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Restoring the Soul of Business

Restoring the Soul of Business

DATA without soul is harmful. Science, math, and data do not excuse us from thinking. Instead, they make it imperative that we learn to think more critically and combine it with our humanness to come to more measured conclusions. The story we create with the data makes all the difference.

Rishad Tobaccowala is the chief growth officer at Publicis Group, a global advertising and communications firm. Flush with data, we risk losing something more valuable: what’s human.

Rishad writes in Restoring the Soul of Business: Staying Human in the Age of Data, that we can have too much math and too little meaning. “Successful individuals and firms can never forget the importance of people, their emotions, the culture of the organization, and what cannot be measured. Successful people and companies combine the story and the spreadsheet, and by doing so, restore the soul of business.” It’s a balance.

The 6-I Approach

Extracting meaning and accurate insights from data is made better by implementing what Rishad calls the 6-I Approach.

Interpret the Data

Not all data is alike. “Develop hypotheses, search for patterns, look for outliers, create alternative scenarios to explain the information you’re receiving. Through interpretation you can enrich the data with meaning; you can identify the story it’s telling.”

Involve Diverse People

“Expand the group that examines the data. When you involve people with various skills and perspectives, you’re likely to receive a richer interpretation.”

Interconnect to Larger Trends and Events

How does the data relate to what you’re doing or to an emerging trend or a competitor’s product launch? “Making these types of connections helps you take the data one step further, determining if it’s going to have a short-term or long-term impact, if it’s suggesting the end of a trend or the beginning of a new one.” Give it context.

Imagine and Inspire Solutions

What possibilities does the data ignite? “Rather than allowing the data to limit options and actions, explore the solutions it might inspire. If the numbers show that your product category isn’t doing as well as it once did in Market Z, is there an emerging opportunity because the market still has potential and competition will be reduced because of this data?”


“Data can spawn new and better data. Is there a test you might run based on the information you’ve gathered that can produce more insightful facts and figures?” Ask new questions of the data.

Investigate People’s Experiences

“In a given organization, you have hundreds or thousands of people with data-relevant insights because in the past—whether while part of your organization or with a previous employer—they experienced something applicable to the current information.” Sometimes new data is just an old story on a new context.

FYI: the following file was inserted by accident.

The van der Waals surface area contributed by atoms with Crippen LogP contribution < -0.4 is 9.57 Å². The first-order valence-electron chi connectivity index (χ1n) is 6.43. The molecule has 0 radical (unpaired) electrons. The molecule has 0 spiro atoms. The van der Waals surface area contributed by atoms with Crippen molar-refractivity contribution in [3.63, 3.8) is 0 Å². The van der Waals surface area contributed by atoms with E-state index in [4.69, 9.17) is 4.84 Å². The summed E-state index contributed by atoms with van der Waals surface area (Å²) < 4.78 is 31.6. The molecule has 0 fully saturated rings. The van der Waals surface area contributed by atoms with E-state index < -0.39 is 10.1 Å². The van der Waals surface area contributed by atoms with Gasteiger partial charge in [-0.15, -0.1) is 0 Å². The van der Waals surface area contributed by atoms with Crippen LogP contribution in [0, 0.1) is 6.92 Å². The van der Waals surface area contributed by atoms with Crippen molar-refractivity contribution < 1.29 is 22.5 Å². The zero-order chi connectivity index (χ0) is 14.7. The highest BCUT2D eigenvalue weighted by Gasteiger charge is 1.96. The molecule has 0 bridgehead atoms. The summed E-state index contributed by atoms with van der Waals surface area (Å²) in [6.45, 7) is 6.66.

Seven Keys to Staying Human

Each of these sections is full of practices to help integrate them into our organizations—to make them more human.

Talk About the Inconvenient (Tough) Truths

Three of the most valuable assets in communicating are the following four-, five-, and six-letter words: data, trust, and intent. “Do you have good data that supports your point of view? Can you be or are you trusted? What is your intent? – i.e., why are you saying what you’re saying? Organizations must encourage trusted, well-intentioned, well-informed people to display this type of candor, no matter what their titles are?

Address the Reality That Change Sucks

People see change differently and are affected by change differently. “People won’t support and further change unless they perceive how they and their skills fit in. Employees need to see how the change strategy helps them grow, not just the organization.” When we are data-driven we see things in absolutes. Humans are more nuanced than that.

Unleash Creativity by Inserting Poetry into the PowerPoint

The spreadsheet “is not a clear window to view either the present or the future. Inherently, it’s backward-looking device that jails thinking within its cells. Within many organizations, highly innovative, potentially game-changing ideas are born regularly. Unfortunately, the left-brain environment of these organizations often starves these ideas of oxygen and they don’t survive.”

Introduce art into your organization. “Creativity is how we manage our own change.”

Recognize That Talent Does Not Work for Companies but Rather Companies Work for Talent

Data tends to favor the organization rather than the employee. “Working for talent translates into three developmental actions: helping people create their niche, voice, and story.”

Niche: In a connected world, a premium on expertise exists. Experts tend to be more productive, and hey tend to develop better solutions.

Voice: Niche focuses on the product while voice focuses on the process. If niche is a fact, voce is a feeling, and both are critical to building a personal brand.

Story: While niche is what someone is good at and voice is what makes someone special, story provides someone’s reason to behave.

Diversify and Deepen Time Usage

It is a mistake to allocate and measure time only in economic terms or numeric ways. The quality of how people spend their time is as important as the quantity of what they produce during that time. To get the most out of time, organizations need to sanction doing less and open spaces to do nothing.